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Wednesday, May 9, 2012

Tourist

“Excuse me, but are you from Asia?” the African-American guy sitting next to me at the lunch table asks with a confused look on his face.
“Haha, no I just speak a little bit of Karen, their language.”
“Oh. I was gonna say. You didn’t look like you were Asian. What is that?”
“Mung bean sprouts,” I say popping one of the crunchy little white shoots into my mouth, “Do you want to try one?”
“Nah…well…I suppose I oughta try just one,” he says, putting down his bag of Doritos. He picks up one of the little plants and looks at it as though it is an alien larva before taking a bite. “Mmm. Alright. I have never had anything like that before.”
“Right now the best food is in the woods,” Eh Kaw chimes in, “green briars.”
“Say what?”
“Green briar shoots: the young tips of the thorny plants in the woods that are coming in right now. They are a tender and a little bit sour. Very good,” I explain.
A bowl of young sweet gum leaves and green briar shoots makes its way down from the other end of the table for the man to try.
“Nah… I think I am ok.”
“You sure?” Eh Kaw asks, “At least try the green briar.”
“OK,” he says, nibbling on one of the shoots, “Hey, not bad! Thanks.”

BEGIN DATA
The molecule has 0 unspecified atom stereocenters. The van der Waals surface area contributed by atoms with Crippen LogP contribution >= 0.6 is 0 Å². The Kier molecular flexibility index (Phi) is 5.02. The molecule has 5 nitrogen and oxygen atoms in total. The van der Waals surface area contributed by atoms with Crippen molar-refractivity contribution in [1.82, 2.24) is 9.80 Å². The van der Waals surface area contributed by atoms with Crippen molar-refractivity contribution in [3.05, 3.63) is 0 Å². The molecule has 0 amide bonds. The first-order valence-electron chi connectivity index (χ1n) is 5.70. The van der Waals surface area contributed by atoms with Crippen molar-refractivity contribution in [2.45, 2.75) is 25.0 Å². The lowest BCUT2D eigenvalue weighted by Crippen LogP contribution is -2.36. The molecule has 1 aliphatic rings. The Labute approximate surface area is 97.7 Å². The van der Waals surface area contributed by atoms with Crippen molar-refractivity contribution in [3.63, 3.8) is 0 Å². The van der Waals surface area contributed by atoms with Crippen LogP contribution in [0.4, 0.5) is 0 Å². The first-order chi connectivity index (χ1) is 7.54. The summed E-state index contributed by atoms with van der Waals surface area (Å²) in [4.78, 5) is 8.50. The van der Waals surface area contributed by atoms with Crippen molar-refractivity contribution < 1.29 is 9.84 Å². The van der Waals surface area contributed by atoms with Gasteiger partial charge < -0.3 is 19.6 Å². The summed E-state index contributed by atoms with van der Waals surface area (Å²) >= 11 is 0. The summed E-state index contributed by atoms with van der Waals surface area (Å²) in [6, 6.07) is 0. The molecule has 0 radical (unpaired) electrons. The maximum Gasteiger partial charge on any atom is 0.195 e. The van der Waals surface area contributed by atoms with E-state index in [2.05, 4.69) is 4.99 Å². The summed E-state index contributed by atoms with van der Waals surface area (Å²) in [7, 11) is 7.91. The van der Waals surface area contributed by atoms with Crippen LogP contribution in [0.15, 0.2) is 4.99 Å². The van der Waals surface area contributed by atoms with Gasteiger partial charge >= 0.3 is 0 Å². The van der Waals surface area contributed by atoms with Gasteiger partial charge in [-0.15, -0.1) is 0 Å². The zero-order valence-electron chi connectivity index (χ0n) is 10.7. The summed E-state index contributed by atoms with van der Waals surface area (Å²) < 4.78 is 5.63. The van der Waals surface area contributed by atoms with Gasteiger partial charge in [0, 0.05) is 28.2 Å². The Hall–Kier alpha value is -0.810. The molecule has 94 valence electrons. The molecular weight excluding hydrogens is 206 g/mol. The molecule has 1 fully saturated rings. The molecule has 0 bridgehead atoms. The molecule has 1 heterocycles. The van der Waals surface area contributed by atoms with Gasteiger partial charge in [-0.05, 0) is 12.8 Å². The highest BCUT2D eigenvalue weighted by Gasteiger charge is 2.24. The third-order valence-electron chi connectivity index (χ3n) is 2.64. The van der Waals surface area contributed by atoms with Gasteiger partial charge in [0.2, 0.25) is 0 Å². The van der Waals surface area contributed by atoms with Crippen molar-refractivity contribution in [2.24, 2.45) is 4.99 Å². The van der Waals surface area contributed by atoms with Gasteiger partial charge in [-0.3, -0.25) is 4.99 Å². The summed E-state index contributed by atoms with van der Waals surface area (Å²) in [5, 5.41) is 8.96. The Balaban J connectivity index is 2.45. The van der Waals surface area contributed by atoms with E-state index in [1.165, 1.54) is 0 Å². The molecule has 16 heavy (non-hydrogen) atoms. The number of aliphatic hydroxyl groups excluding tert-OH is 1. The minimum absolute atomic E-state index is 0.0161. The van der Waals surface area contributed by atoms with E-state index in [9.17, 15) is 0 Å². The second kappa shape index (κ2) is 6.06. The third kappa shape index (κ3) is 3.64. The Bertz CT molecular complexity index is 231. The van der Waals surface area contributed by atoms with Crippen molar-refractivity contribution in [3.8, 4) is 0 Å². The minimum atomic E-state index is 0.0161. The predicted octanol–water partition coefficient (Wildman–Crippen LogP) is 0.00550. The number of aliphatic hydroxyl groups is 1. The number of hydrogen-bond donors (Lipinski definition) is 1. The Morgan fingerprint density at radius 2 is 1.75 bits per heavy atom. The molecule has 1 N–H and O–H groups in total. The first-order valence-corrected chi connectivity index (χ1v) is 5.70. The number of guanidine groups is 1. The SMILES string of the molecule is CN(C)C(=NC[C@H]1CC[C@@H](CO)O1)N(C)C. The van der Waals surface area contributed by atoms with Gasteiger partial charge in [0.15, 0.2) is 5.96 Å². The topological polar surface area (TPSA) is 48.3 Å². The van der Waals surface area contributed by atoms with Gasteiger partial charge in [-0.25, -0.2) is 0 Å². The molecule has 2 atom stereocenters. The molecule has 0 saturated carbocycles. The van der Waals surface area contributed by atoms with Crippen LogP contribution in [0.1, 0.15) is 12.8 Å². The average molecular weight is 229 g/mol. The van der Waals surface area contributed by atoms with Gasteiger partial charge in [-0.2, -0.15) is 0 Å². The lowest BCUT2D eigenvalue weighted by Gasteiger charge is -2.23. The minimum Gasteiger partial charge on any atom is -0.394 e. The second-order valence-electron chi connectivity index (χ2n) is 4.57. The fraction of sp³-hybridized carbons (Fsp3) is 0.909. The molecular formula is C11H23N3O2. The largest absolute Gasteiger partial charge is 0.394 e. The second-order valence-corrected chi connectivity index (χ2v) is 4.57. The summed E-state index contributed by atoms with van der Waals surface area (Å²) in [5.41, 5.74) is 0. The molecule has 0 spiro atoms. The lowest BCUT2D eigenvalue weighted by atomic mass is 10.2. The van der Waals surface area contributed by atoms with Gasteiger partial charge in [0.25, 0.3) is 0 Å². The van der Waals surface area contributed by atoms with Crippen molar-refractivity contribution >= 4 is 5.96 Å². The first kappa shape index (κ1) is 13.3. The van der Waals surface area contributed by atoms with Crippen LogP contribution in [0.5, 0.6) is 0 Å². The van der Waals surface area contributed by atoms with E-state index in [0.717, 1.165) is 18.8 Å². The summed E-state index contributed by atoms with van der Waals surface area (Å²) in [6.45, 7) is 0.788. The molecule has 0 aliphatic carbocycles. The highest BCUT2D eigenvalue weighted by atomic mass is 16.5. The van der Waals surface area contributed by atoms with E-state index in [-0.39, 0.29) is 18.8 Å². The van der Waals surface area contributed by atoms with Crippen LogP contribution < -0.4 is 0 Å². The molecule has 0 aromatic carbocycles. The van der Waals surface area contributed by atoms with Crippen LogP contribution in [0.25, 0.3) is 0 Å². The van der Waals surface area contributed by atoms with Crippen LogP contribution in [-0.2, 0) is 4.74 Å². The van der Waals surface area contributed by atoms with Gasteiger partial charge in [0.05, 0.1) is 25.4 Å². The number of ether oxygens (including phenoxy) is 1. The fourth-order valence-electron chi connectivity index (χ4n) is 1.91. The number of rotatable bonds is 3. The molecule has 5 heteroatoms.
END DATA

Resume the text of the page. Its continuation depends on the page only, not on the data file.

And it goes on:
RINGARINGARINGARINGARING! Everyone stands up and prepares to return to the floor.

The chicken plant is a strange patchwork of tight-knit cultures. Karen friends are often eager to share with me the several words of Spanish, Kiswahili, or BVE colloquialisms they acquired during their labor in the meatpacking plants of Georgia. Employees maintain the most ardent allegiance to their own group, yet many practice a glib comraderie that transcends those boundaries.
Perhaps the strangest thing about my sojourn at the chicken plant to my co-workers was my seeming membership in a group visually not my own. Everyone has their niche and for many it is their cultural niche that secures their employment at the plant in the first place. I arrived as a participant-observer of sorts, which was not unapparent to my co-workers. I arrived unable to blend into my group, unable to lose the attention attracted by my individuality.
I framed employment at the chicken plant as an experiment in solidarity, an intentional move out of love for my Karen brothers and sisters, and certainly a new experience. Yet participating in this new milieu necessitated seeking a sense of belonging. I in fact relied as a recipient on the solidarity of my Karen friends with their younger white brother.

I often hear of mistreatment by black and Latino co-workers and witnessed first hand several incidents in which black and Latino workers would interact congenially with one another or me as a white man and then turn around and issue caustic treatment to internationals. My black supervisors were also not hesitant to treat me rudely, established in their position of superiority. Feeling drawn into membership in the Karen community at the chicken plant, I myself began to feel some of the disdain my friends have expressed to me for their black and Latino co-workers because of mistreatment.